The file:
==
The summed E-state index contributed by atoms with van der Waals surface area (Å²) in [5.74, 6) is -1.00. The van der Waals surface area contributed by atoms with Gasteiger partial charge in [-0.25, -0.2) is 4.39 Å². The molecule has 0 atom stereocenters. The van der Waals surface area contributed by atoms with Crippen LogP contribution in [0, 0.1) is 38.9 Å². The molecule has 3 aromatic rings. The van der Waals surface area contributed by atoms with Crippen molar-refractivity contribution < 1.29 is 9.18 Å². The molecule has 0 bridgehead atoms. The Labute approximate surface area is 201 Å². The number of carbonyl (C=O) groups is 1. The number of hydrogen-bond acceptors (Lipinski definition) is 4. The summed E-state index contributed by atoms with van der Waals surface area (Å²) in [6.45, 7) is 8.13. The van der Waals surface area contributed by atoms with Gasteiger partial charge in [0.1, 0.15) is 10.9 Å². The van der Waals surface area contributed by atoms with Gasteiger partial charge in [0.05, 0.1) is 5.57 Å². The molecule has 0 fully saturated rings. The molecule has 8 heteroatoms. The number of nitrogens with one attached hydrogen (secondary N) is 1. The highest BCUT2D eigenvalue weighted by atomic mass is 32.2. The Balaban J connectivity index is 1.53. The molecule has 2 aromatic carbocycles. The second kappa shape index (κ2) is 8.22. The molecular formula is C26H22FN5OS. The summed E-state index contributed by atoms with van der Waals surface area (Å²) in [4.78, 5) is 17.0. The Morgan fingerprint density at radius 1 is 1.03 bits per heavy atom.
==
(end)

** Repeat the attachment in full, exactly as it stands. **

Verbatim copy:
The summed E-state index contributed by atoms with van der Waals surface area (Å²) in [5.74, 6) is -1.00. The van der Waals surface area contributed by atoms with Gasteiger partial charge in [-0.25, -0.2) is 4.39 Å². The molecule has 0 atom stereocenters. The van der Waals surface area contributed by atoms with Crippen LogP contribution in [0, 0.1) is 38.9 Å². The molecule has 3 aromatic rings. The van der Waals surface area contributed by atoms with Crippen molar-refractivity contribution < 1.29 is 9.18 Å². The molecule has 0 bridgehead atoms. The Labute approximate surface area is 201 Å². The number of carbonyl (C=O) groups is 1. The number of hydrogen-bond acceptors (Lipinski definition) is 4. The summed E-state index contributed by atoms with van der Waals surface area (Å²) in [6.45, 7) is 8.13. The van der Waals surface area contributed by atoms with Gasteiger partial charge in [0.1, 0.15) is 10.9 Å². The van der Waals surface area contributed by atoms with Gasteiger partial charge in [0.05, 0.1) is 5.57 Å². The molecule has 0 fully saturated rings. The molecule has 8 heteroatoms. The number of nitrogens with one attached hydrogen (secondary N) is 1. The highest BCUT2D eigenvalue weighted by atomic mass is 32.2. The Balaban J connectivity index is 1.53. The molecule has 2 aromatic carbocycles. The second kappa shape index (κ2) is 8.22. The molecular formula is C26H22FN5OS. The summed E-state index contributed by atoms with van der Waals surface area (Å²) in [4.78, 5) is 17.0. The Morgan fingerprint density at radius 1 is 1.03 bits per heavy atom.